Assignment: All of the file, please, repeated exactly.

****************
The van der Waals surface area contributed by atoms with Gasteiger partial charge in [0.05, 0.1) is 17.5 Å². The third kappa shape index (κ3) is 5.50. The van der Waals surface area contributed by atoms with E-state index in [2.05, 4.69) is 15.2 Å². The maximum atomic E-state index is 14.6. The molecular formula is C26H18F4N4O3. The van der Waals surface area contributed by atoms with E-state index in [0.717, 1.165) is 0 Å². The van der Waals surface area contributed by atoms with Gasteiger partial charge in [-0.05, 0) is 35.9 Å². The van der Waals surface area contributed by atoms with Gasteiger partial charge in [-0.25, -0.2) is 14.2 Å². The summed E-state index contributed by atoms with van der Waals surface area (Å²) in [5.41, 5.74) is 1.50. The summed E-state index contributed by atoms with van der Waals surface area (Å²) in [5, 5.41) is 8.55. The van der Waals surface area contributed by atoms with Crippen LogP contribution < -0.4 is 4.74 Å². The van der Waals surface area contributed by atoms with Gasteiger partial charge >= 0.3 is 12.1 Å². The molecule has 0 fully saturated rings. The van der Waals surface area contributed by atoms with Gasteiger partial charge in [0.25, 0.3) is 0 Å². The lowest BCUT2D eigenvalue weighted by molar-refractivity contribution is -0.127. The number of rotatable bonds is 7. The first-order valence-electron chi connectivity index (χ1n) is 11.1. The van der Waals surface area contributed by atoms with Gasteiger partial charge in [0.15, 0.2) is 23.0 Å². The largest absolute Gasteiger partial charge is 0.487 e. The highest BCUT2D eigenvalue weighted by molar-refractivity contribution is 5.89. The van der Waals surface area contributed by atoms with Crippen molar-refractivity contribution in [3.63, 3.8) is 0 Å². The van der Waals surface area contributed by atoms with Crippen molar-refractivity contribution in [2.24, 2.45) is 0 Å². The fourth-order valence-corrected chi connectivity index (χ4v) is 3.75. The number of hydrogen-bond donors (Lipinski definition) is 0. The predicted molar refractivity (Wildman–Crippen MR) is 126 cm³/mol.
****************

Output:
The van der Waals surface area contributed by atoms with Gasteiger partial charge in [0.05, 0.1) is 17.5 Å². The third kappa shape index (κ3) is 5.50. The van der Waals surface area contributed by atoms with E-state index in [2.05, 4.69) is 15.2 Å². The maximum atomic E-state index is 14.6. The molecular formula is C26H18F4N4O3. The van der Waals surface area contributed by atoms with E-state index in [0.717, 1.165) is 0 Å². The van der Waals surface area contributed by atoms with Gasteiger partial charge in [-0.05, 0) is 35.9 Å². The van der Waals surface area contributed by atoms with Gasteiger partial charge in [-0.25, -0.2) is 14.2 Å². The summed E-state index contributed by atoms with van der Waals surface area (Å²) in [5.41, 5.74) is 1.50. The summed E-state index contributed by atoms with van der Waals surface area (Å²) in [5, 5.41) is 8.55. The van der Waals surface area contributed by atoms with Crippen LogP contribution < -0.4 is 4.74 Å². The van der Waals surface area contributed by atoms with Gasteiger partial charge >= 0.3 is 12.1 Å². The molecule has 0 fully saturated rings. The van der Waals surface area contributed by atoms with Gasteiger partial charge in [0.25, 0.3) is 0 Å². The lowest BCUT2D eigenvalue weighted by molar-refractivity contribution is -0.127. The number of rotatable bonds is 7. The first-order valence-electron chi connectivity index (χ1n) is 11.1. The van der Waals surface area contributed by atoms with Gasteiger partial charge in [0.15, 0.2) is 23.0 Å². The largest absolute Gasteiger partial charge is 0.487 e. The highest BCUT2D eigenvalue weighted by molar-refractivity contribution is 5.89. The van der Waals surface area contributed by atoms with Crippen molar-refractivity contribution in [3.63, 3.8) is 0 Å². The van der Waals surface area contributed by atoms with Crippen molar-refractivity contribution in [2.24, 2.45) is 0 Å². The fourth-order valence-corrected chi connectivity index (χ4v) is 3.75. The number of hydrogen-bond donors (Lipinski definition) is 0. The predicted molar refractivity (Wildman–Crippen MR) is 126 cm³/mol.